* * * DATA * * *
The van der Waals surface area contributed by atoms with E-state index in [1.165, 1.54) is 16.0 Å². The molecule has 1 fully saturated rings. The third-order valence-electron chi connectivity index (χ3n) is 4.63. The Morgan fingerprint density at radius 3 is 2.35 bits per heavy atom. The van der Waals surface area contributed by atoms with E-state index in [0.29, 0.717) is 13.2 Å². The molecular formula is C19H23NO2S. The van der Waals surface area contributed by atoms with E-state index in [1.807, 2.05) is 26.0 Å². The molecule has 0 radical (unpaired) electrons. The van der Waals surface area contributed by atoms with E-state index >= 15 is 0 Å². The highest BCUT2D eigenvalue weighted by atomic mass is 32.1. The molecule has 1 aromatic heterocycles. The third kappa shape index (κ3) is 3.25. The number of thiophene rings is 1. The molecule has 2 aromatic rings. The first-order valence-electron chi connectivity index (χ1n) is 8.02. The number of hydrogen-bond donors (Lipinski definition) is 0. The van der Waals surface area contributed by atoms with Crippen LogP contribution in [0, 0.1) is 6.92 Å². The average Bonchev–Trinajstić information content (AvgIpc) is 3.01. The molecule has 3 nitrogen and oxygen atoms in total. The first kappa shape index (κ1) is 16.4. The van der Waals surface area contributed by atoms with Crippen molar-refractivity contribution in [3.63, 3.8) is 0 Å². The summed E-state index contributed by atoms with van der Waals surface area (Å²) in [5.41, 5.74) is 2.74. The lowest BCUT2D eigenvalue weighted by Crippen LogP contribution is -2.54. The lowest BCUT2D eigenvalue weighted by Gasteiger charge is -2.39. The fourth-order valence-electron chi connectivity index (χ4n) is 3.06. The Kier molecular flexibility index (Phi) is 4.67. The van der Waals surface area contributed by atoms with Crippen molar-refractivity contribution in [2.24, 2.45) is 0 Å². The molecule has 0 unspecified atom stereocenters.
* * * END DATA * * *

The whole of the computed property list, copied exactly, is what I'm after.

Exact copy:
The van der Waals surface area contributed by atoms with E-state index in [1.165, 1.54) is 16.0 Å². The molecule has 1 fully saturated rings. The third-order valence-electron chi connectivity index (χ3n) is 4.63. The Morgan fingerprint density at radius 3 is 2.35 bits per heavy atom. The van der Waals surface area contributed by atoms with E-state index in [0.29, 0.717) is 13.2 Å². The molecular formula is C19H23NO2S. The van der Waals surface area contributed by atoms with E-state index in [1.807, 2.05) is 26.0 Å². The molecule has 0 radical (unpaired) electrons. The van der Waals surface area contributed by atoms with E-state index >= 15 is 0 Å². The highest BCUT2D eigenvalue weighted by atomic mass is 32.1. The molecule has 1 aromatic heterocycles. The third kappa shape index (κ3) is 3.25. The number of thiophene rings is 1. The molecule has 2 aromatic rings. The first-order valence-electron chi connectivity index (χ1n) is 8.02. The number of hydrogen-bond donors (Lipinski definition) is 0. The van der Waals surface area contributed by atoms with Crippen LogP contribution in [0, 0.1) is 6.92 Å². The average Bonchev–Trinajstić information content (AvgIpc) is 3.01. The molecule has 3 nitrogen and oxygen atoms in total. The first kappa shape index (κ1) is 16.4. The van der Waals surface area contributed by atoms with Crippen molar-refractivity contribution in [3.63, 3.8) is 0 Å². The summed E-state index contributed by atoms with van der Waals surface area (Å²) in [5.41, 5.74) is 2.74. The lowest BCUT2D eigenvalue weighted by Crippen LogP contribution is -2.54. The lowest BCUT2D eigenvalue weighted by Gasteiger charge is -2.39. The fourth-order valence-electron chi connectivity index (χ4n) is 3.06. The Kier molecular flexibility index (Phi) is 4.67. The van der Waals surface area contributed by atoms with Crippen molar-refractivity contribution in [2.24, 2.45) is 0 Å². The molecule has 0 unspecified atom stereocenters.